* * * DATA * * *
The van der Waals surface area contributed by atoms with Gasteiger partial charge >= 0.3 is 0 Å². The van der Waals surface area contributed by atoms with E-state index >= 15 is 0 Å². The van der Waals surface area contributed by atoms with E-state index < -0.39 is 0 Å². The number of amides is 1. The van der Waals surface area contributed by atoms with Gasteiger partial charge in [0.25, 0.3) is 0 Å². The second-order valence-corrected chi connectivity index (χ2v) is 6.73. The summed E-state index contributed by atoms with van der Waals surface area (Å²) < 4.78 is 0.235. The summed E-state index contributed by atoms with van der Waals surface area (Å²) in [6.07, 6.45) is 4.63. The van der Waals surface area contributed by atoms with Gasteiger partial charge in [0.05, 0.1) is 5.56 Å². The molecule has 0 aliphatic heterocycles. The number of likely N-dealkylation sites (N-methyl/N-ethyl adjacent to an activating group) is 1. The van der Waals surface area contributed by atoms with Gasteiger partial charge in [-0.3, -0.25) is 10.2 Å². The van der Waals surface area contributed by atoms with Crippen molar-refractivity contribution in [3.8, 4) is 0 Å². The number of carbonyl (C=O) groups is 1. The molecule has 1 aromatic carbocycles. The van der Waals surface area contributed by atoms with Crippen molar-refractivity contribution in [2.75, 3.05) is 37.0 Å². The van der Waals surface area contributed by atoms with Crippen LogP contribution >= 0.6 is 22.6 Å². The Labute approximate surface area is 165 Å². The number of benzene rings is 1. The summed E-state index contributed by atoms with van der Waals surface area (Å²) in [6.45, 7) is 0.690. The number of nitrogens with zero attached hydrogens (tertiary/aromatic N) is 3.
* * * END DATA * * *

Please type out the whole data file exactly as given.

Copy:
The van der Waals surface area contributed by atoms with Gasteiger partial charge >= 0.3 is 0 Å². The van der Waals surface area contributed by atoms with E-state index >= 15 is 0 Å². The van der Waals surface area contributed by atoms with E-state index < -0.39 is 0 Å². The number of amides is 1. The van der Waals surface area contributed by atoms with Gasteiger partial charge in [0.25, 0.3) is 0 Å². The second-order valence-corrected chi connectivity index (χ2v) is 6.73. The summed E-state index contributed by atoms with van der Waals surface area (Å²) < 4.78 is 0.235. The summed E-state index contributed by atoms with van der Waals surface area (Å²) in [6.07, 6.45) is 4.63. The van der Waals surface area contributed by atoms with Gasteiger partial charge in [0.05, 0.1) is 5.56 Å². The molecule has 0 aliphatic heterocycles. The number of likely N-dealkylation sites (N-methyl/N-ethyl adjacent to an activating group) is 1. The van der Waals surface area contributed by atoms with Gasteiger partial charge in [-0.3, -0.25) is 10.2 Å². The van der Waals surface area contributed by atoms with Crippen molar-refractivity contribution in [3.8, 4) is 0 Å². The number of carbonyl (C=O) groups is 1. The molecule has 1 aromatic carbocycles. The van der Waals surface area contributed by atoms with Crippen molar-refractivity contribution in [2.75, 3.05) is 37.0 Å². The van der Waals surface area contributed by atoms with Crippen LogP contribution >= 0.6 is 22.6 Å². The Labute approximate surface area is 165 Å². The number of benzene rings is 1. The summed E-state index contributed by atoms with van der Waals surface area (Å²) in [6.45, 7) is 0.690. The number of nitrogens with zero attached hydrogens (tertiary/aromatic N) is 3.